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This article in CS

  1. Vol. 10 No. 1, p. 51-54
     
    Received: June 23, 1969
    Published: Jan, 1970


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doi:10.2135/cropsci1970.0011183X001000010020x

Selection for Grain Yield and Components of Yield in Barley1

  1. D. C. Rasmusson and
  2. R. Q. Cannell2

Abstract

Abstract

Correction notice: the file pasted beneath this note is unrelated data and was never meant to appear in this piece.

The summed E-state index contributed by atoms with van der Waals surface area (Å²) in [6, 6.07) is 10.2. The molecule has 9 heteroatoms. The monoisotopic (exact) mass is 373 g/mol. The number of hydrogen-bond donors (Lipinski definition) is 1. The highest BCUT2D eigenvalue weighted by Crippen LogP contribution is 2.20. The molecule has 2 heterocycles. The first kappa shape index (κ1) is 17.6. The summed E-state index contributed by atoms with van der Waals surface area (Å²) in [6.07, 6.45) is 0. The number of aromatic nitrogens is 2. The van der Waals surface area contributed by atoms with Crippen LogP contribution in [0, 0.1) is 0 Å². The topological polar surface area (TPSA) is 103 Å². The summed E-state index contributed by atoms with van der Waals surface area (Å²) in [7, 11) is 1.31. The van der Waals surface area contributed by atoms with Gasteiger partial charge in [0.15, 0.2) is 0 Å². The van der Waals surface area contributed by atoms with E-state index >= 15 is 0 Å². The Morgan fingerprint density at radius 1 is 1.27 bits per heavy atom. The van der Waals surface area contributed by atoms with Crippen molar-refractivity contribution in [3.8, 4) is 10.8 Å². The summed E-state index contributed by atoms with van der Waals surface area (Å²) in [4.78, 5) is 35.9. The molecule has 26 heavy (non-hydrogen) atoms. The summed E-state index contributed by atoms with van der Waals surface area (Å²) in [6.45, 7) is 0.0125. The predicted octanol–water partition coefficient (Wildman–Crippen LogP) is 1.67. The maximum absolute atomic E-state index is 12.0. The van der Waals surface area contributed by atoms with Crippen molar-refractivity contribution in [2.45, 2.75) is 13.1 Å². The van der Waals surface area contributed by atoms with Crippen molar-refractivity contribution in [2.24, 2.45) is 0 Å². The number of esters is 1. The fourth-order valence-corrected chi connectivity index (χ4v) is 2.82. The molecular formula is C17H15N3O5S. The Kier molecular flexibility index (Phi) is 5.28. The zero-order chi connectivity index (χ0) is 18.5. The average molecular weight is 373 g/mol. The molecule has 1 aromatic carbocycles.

A selection experiment in barley was performed to determine whether worthwhile increases in yield could be obtained by selecting among F4 families for the morphological components of grain yield. The data were used as a basis for examining relationships among yield and its components. Selection for number of heads resulted in changes in yield that were similar to those observed when selection was for yield itself. Selection for kernel weight was highly effective in altering yield in one of two populations. In contrast, yield was reduced in one population when selection was practiced for kernels per head. Thus, selection for yield through components was very effective in certain situations, but could not be recommended as a routine procedure. Genetic as well as environmental factors were responsible for the observed phenotypic correlations between the components of yield. These phenotypic correlations were unreliable as an indicator of the yield responses that occurred when selection was practiced for the components of yield. It was postulated that the optimum genotypic level for kernels per head and number of heads will vary depending on environment, but that the optimum. for kernel weight will be near its genetic maximum

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